Small Colonic Microsatellite Unstable Adenocarcinomas and High-Grade Epithelial Dysplasias in Sessile Serrated Adenoma Polypectomy Specimens

Department of Anatomic Pathology, William Beaumont Hospital, Royal Oak, MI 48073, USA.
American Journal of Clinical Pathology (Impact Factor: 2.51). 02/2006; 125(1):132-45. DOI: 10.1309/V8Q9-KDD5-AJ9L-NBAG
Source: PubMed


Eight sessile serrated adenoma (SSA), right colon polypectomies with focal invasive adenocarcinoma or high-grade dysplasia were studied to identify features indicating a high risk of transformation and characterize the morphologic features of serrated dysplasia; 6 cases had invasive adenocarcinoma; 2 were high-grade dysplasia. All 8 were microsatellite unstable-high and had absent hMLH1 nuclear immunoreactivity. The mean patient age at polypectomy was 69.5 years (range, 57.1-83.9 years). Mean polyp maximum dimension was 8.5 mm (range, 6-12 mm). The majority of each polyp was nonmalignant SSA. All 8 cases had an abrupt transition from benign to high-grade in situ or invasive malignancy. In the 6 invasive adenocarcinomas, the neoplasm extended directly down into the submucosa without lateral intramucosal spread. The mean maximum dimension of the invasive adenocarcinoma was 2.9 mm (range, 2-4 mm). All 8 cases had high-grade serrated-type dysplasia. The nonmalignant SSAs had marked expansion of the proliferative zone. Crypts adjacent to malignancy had moderately enlarged nuclei, irregular nuclear membranes, and overly prominent nucleoli. SSA crypts were lined by a variety of gastric-type cells; no cell type predominated. Foci of adjacent crypts had similar cytologic features. Small proximal SSAs can transform into adenocarcinoma without a component of adenomatous dysplasia.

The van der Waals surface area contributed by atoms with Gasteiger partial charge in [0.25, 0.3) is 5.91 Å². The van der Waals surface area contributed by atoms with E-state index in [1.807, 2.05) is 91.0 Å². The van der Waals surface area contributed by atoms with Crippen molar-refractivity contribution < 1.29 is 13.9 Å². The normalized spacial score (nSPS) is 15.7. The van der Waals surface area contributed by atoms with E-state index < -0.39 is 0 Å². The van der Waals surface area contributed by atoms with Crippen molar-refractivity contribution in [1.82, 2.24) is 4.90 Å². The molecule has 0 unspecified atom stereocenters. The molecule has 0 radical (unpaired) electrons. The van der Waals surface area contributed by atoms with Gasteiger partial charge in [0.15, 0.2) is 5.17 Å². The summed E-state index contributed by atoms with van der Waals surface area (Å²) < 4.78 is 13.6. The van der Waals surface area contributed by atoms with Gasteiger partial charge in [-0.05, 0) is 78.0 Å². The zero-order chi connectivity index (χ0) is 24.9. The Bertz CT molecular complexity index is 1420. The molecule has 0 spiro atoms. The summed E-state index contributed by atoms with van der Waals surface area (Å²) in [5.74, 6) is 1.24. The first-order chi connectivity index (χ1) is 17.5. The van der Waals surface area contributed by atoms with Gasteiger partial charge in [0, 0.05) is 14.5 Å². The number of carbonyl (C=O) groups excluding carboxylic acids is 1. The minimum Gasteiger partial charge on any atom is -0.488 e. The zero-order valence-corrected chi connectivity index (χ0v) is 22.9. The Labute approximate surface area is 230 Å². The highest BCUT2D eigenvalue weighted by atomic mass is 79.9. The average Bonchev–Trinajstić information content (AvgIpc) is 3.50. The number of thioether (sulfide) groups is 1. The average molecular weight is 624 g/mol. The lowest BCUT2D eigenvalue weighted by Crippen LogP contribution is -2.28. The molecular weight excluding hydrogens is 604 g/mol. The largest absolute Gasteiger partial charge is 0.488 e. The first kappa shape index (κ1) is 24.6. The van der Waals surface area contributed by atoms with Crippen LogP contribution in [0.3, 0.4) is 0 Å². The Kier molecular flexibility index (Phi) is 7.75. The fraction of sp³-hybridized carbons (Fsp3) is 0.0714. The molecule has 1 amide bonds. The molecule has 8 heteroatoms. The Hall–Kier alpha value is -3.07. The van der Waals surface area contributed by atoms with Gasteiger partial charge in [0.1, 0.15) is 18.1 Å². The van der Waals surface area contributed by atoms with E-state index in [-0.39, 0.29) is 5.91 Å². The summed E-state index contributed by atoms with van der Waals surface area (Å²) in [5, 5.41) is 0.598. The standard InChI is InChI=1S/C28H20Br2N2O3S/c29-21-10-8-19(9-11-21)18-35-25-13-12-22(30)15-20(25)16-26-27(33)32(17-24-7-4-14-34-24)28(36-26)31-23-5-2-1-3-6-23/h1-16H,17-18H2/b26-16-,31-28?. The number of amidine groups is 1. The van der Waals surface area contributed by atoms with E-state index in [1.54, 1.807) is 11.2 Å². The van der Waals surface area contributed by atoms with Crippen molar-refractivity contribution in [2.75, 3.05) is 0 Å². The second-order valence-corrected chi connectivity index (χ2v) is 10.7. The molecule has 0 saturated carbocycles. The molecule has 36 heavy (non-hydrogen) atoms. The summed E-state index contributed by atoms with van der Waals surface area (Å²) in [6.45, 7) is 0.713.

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    • "Immunohistochemical staining of SSA with MSI-H and SSA-related cancer tissues indicated a significant loss of MLH1 expression in the SSA-associated high-grade dysplasia region or intra-mucosal carcinoma regions (22). The expression of the mismatch repair gene was lost in SSA adjacent to the cancer tissues or dysplasia regions (23). MGMT is a DNA repair gene, and its methylation and loss of expression have been detected in sessile and traditional serrated pathways, particularly in traditional serrated pathway-associated lesions, such as TSA (24). "
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